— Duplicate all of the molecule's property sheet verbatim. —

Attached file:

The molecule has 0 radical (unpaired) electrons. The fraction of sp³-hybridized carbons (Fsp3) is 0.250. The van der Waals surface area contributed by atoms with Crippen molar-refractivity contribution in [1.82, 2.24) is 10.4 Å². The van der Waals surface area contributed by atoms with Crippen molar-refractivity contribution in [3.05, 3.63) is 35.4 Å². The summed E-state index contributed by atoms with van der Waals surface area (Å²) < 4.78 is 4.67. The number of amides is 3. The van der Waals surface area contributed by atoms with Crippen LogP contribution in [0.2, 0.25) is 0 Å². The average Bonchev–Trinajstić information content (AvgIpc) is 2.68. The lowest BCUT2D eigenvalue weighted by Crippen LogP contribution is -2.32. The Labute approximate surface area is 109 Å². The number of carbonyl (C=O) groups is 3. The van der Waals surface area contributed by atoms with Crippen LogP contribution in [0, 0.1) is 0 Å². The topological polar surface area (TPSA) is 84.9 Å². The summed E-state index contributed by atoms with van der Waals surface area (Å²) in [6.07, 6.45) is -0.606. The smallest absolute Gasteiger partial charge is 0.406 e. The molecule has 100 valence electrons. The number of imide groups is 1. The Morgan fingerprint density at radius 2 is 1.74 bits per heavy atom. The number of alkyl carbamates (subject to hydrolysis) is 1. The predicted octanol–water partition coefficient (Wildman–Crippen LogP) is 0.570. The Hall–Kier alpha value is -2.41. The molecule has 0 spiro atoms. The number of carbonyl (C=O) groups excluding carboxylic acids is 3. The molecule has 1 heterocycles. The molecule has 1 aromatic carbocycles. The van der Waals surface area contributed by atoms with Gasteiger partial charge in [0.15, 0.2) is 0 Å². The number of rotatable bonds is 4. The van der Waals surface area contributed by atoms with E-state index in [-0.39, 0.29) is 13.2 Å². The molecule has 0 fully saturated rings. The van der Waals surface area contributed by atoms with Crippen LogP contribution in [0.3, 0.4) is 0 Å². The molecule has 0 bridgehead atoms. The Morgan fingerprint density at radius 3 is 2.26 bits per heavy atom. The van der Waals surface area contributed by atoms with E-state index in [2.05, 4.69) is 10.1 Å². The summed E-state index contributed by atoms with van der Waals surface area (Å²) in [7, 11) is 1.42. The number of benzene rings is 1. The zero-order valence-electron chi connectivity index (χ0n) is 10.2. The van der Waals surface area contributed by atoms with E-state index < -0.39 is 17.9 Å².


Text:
The molecule has 0 radical (unpaired) electrons. The fraction of sp³-hybridized carbons (Fsp3) is 0.250. The van der Waals surface area contributed by atoms with Crippen molar-refractivity contribution in [1.82, 2.24) is 10.4 Å². The van der Waals surface area contributed by atoms with Crippen molar-refractivity contribution in [3.05, 3.63) is 35.4 Å². The summed E-state index contributed by atoms with van der Waals surface area (Å²) < 4.78 is 4.67. The number of amides is 3. The van der Waals surface area contributed by atoms with Crippen LogP contribution in [0.2, 0.25) is 0 Å². The average Bonchev–Trinajstić information content (AvgIpc) is 2.68. The lowest BCUT2D eigenvalue weighted by Crippen LogP contribution is -2.32. The Labute approximate surface area is 109 Å². The number of carbonyl (C=O) groups is 3. The van der Waals surface area contributed by atoms with Crippen LogP contribution in [0, 0.1) is 0 Å². The topological polar surface area (TPSA) is 84.9 Å². The summed E-state index contributed by atoms with van der Waals surface area (Å²) in [6.07, 6.45) is -0.606. The smallest absolute Gasteiger partial charge is 0.406 e. The molecule has 100 valence electrons. The number of imide groups is 1. The Morgan fingerprint density at radius 2 is 1.74 bits per heavy atom. The number of alkyl carbamates (subject to hydrolysis) is 1. The predicted octanol–water partition coefficient (Wildman–Crippen LogP) is 0.570. The Hall–Kier alpha value is -2.41. The molecule has 0 spiro atoms. The number of carbonyl (C=O) groups excluding carboxylic acids is 3. The molecule has 1 heterocycles. The molecule has 1 aromatic carbocycles. The van der Waals surface area contributed by atoms with Gasteiger partial charge in [0.15, 0.2) is 0 Å². The number of rotatable bonds is 4. The van der Waals surface area contributed by atoms with E-state index in [-0.39, 0.29) is 13.2 Å². The molecule has 0 fully saturated rings. The van der Waals surface area contributed by atoms with Crippen LogP contribution in [0.3, 0.4) is 0 Å². The molecule has 0 bridgehead atoms. The Morgan fingerprint density at radius 3 is 2.26 bits per heavy atom. The van der Waals surface area contributed by atoms with E-state index in [2.05, 4.69) is 10.1 Å². The summed E-state index contributed by atoms with van der Waals surface area (Å²) in [7, 11) is 1.42. The number of benzene rings is 1. The zero-order valence-electron chi connectivity index (χ0n) is 10.2. The van der Waals surface area contributed by atoms with E-state index < -0.39 is 17.9 Å².